Preserve the Freedoms of Speech and Religion
Marriage. This word is causing a lot of fuss these days. At first glance, marriage appears to be a simple word with a simple meaning: husband and wife.
The meaning of the word is colored largely by the person’s perception of it.
Whether it is joy, love, fear, or sadness, marriage is a word that is associated with many different emotions. Many people discuss marriage, and thus the amendment, in an emotional way. However, the decision to amend the Minnesota Constitution should not be based on emotion.
In my experience, the best decisions are rational and logical and based on facts, not emotions.
While there are many reasons why a marriage amendment is necessary, many people fail to understand that one of the most significant effects of the re-definition of marriage will be the infringement on the freedoms of speech and religion.
Faith leaders warn that the “most urgent peril” of marriage redefinition is the compulsion of individuals and organizations to treat same-sex relationships as the “moral equivalent” of marriage.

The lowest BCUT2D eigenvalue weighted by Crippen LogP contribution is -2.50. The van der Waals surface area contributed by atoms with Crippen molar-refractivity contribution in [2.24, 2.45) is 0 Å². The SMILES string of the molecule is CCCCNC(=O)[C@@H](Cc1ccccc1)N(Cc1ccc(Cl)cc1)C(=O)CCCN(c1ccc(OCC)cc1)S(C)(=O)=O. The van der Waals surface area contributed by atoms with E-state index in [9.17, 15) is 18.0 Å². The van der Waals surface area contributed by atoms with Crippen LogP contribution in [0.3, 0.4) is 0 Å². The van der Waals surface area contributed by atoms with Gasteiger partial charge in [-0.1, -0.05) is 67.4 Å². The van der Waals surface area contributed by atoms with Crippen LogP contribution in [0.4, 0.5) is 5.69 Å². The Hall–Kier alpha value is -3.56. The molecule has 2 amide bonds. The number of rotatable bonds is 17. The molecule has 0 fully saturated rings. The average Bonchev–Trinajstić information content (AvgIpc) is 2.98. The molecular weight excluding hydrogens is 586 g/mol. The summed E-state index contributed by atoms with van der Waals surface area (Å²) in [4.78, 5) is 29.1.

A 2008 report by the Beckett Fund for Religious Liberty warned that the legalization of same-sex marriage in the United States would trigger hundreds of state-level anti-discrimination laws, which would be used to bring lawsuits against religious individuals and organizations that refuse to: hire people involved in same sex relationships, perform same-sex wedding ceremonies or rent their church facilities for that purpose, or rent housing to same-sex couples. Furthermore, pastors who teach the morals of the faith can be accused of a hate crime, as has been done in Canada and Sweden.
In 2006, Catholic Charities of Boston chose to get out of the adoption business rather than place children with same-sex couples as the law required. The same thing happened in D.C. in 2010, when Catholic Charities of D.C. handed over its 80-year-old foster care and public adoption program to a national group, rather than comply with a requirement that children be placed with homosexual couples.
Redefining marriage would penalize traditional marriage supporters and empower the government to overrule the consciences of its citizens.
Voting against this amendment would make marriage a meaningless political gesture, forever changing its religious, social and historical importance.
I encourage all people to protect marriage as the union between one man and one woman, and to consider carefully the far-reaching consequences for the religious freedom of all Americans if marriage is redefined.
May we all work together to strengthen and preserve the unique meaning of marriage as one man
and one woman and the precious gift of religious freedom. Vote “yes” on Nov. 6. If voters leave the marriage amendment box blank, it will count as a “no” vote, against the amendment.